The legal battle over DACA, explained.
For several months, the Deferred Action for Childhood Arrivals (DACA) program has quietly shambled along in a zombielike state.
The Trump administration had announced in September 2017 that it was sunsetting the program, which had temporarily protected from deportation young adult unauthorized immigrants who came to the US as children.
But then, this January, a federal court partially blocked the administration’s move, allowing some 700,000 unauthorized immigrants who were already protected under the program to renew their applications.
That limbo may come to an abrupt end in the next few weeks. A couple of court cases could determine whether DACA could be reanimated entirely — or killed for good.
On Friday, a federal judge in DC ruled to undo the administration’s decision to end DACA — and decreed that unless the Trump administration could get the DC Circuit Court to put a hold on his decision, it would have to start accepting new applications for protection under DACA on August 23.
But while the clock ticks in DC, a federal judge in Texas will hear a case trying to shut down DACA entirely — and the question isn’t whether the judge, known as an immigration hawk, will rule in favor of killing DACA, but when he’ll do it.
At some point, the government is almost certainly going to be under simultaneous mutually contradictory orders from two federal judges: to continue processing applications under DACA, and to stop doing just that.
It’s largely uncharted constitutional territory. The Supreme Court will almost certainly be asked to interrupt its summer recess to weigh in. But with only eight members on the Court, split 4-4 along ideological lines, it’s not clear whether the crisis will be resolved.
Ultimately, DACA’s days are numbered — that’s been true ever since President Donald Trump arrived in office. But the next few weeks will determine whether immigrants protected under the program will remain safe for a few more years, or whether they’ll start becoming vulnerable to deportation in the near future.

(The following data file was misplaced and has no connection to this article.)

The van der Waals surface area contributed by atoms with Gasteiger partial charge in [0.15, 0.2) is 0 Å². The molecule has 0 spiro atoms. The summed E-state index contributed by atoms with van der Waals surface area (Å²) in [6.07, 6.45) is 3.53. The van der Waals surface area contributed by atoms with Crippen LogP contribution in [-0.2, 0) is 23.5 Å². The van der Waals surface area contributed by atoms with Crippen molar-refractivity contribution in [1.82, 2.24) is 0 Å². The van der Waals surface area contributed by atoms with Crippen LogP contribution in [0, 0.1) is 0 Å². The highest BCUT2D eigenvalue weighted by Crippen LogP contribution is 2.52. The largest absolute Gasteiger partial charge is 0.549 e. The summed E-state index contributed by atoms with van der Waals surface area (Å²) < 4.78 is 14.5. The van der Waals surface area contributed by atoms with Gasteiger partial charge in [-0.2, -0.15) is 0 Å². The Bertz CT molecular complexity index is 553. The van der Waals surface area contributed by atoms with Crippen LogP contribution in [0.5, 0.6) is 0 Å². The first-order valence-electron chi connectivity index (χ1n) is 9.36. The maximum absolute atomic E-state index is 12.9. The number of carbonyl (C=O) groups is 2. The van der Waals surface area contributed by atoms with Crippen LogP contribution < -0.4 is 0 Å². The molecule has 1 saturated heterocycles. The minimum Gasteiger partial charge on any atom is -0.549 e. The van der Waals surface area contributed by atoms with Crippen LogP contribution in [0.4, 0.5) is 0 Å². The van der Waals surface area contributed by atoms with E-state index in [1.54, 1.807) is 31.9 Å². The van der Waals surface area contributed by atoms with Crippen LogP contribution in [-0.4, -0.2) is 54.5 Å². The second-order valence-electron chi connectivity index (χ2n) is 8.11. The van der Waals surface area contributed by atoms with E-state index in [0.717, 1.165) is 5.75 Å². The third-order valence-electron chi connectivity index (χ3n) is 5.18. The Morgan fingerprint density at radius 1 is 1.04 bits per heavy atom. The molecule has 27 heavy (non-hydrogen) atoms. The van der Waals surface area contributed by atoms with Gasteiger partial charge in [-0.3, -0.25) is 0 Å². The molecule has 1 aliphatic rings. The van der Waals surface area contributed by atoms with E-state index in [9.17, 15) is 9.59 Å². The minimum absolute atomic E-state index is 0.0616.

A federal judge in DC has vacated the decision to end DACA
When the administration moved to end DACA in 2017, everyone from blue states to colleges to advocacy groups to DACA recipients themselves filed lawsuits in federal court to keep the program alive. And federal judges, so far, have obliged.
Currently, the administration’s decision to stop accepting applications for two-year DACA renewals is on hold, stopped by nationwide preliminary injunctions in the Northern District of California and the Southern District of New York. (A preliminary injunction forces the government to stop enforcing a policy while the judge considers whether the policy is legal or not.)
The government has appealed both injunctions, but the courts move slowly (and the Justice Department’s attempt to skip directly to the Supreme Court was rebuffed in February).
Last Friday, a third court case, in the DC District, ruled even more aggressively against the Trump administration, and on a much more aggressive timeline.
Judge John Bates of the DC Circuit didn’t just put an injunction on the decision to end DACA. He ordered the DACA rollback to be vacated entirely — essentially sending the administration back to the drawing board, and forcing it to start accepting applications not just from immigrants already protected by DACA but from those who were eligible but hadn’t applied, or who had become eligible for it (for example, by turning 15) after the administration stopped accepting new applications.
Bates said the Trump administration had neither demonstrated that it thought through the consequences of ending DACA before pulling the trigger, nor engaged in a serious legal analysis of the program before deciding it was probably unconstitutional.